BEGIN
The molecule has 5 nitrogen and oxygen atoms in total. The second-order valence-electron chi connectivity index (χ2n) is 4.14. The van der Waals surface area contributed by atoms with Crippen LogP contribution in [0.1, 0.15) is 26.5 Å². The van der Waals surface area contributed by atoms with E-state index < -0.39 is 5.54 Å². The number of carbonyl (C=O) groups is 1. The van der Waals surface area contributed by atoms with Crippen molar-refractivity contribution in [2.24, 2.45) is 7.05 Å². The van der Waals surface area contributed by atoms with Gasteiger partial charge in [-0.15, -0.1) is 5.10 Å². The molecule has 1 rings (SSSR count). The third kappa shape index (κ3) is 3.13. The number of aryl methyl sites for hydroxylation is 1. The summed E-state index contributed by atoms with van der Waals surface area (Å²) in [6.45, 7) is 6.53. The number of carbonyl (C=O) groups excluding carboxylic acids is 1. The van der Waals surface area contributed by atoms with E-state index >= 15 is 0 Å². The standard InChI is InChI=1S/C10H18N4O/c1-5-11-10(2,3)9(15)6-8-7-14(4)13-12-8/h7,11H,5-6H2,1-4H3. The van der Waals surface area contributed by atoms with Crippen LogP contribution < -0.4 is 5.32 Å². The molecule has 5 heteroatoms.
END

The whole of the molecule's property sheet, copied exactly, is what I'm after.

The molecule has 5 nitrogen and oxygen atoms in total. The second-order valence-electron chi connectivity index (χ2n) is 4.14. The van der Waals surface area contributed by atoms with Crippen LogP contribution in [0.1, 0.15) is 26.5 Å². The van der Waals surface area contributed by atoms with E-state index < -0.39 is 5.54 Å². The number of carbonyl (C=O) groups is 1. The van der Waals surface area contributed by atoms with Crippen molar-refractivity contribution in [2.24, 2.45) is 7.05 Å². The van der Waals surface area contributed by atoms with Gasteiger partial charge in [-0.15, -0.1) is 5.10 Å². The molecule has 1 rings (SSSR count). The third kappa shape index (κ3) is 3.13. The number of aryl methyl sites for hydroxylation is 1. The summed E-state index contributed by atoms with van der Waals surface area (Å²) in [6.45, 7) is 6.53. The number of carbonyl (C=O) groups excluding carboxylic acids is 1. The van der Waals surface area contributed by atoms with E-state index >= 15 is 0 Å². The standard InChI is InChI=1S/C10H18N4O/c1-5-11-10(2,3)9(15)6-8-7-14(4)13-12-8/h7,11H,5-6H2,1-4H3. The van der Waals surface area contributed by atoms with Crippen LogP contribution < -0.4 is 5.32 Å². The molecule has 5 heteroatoms.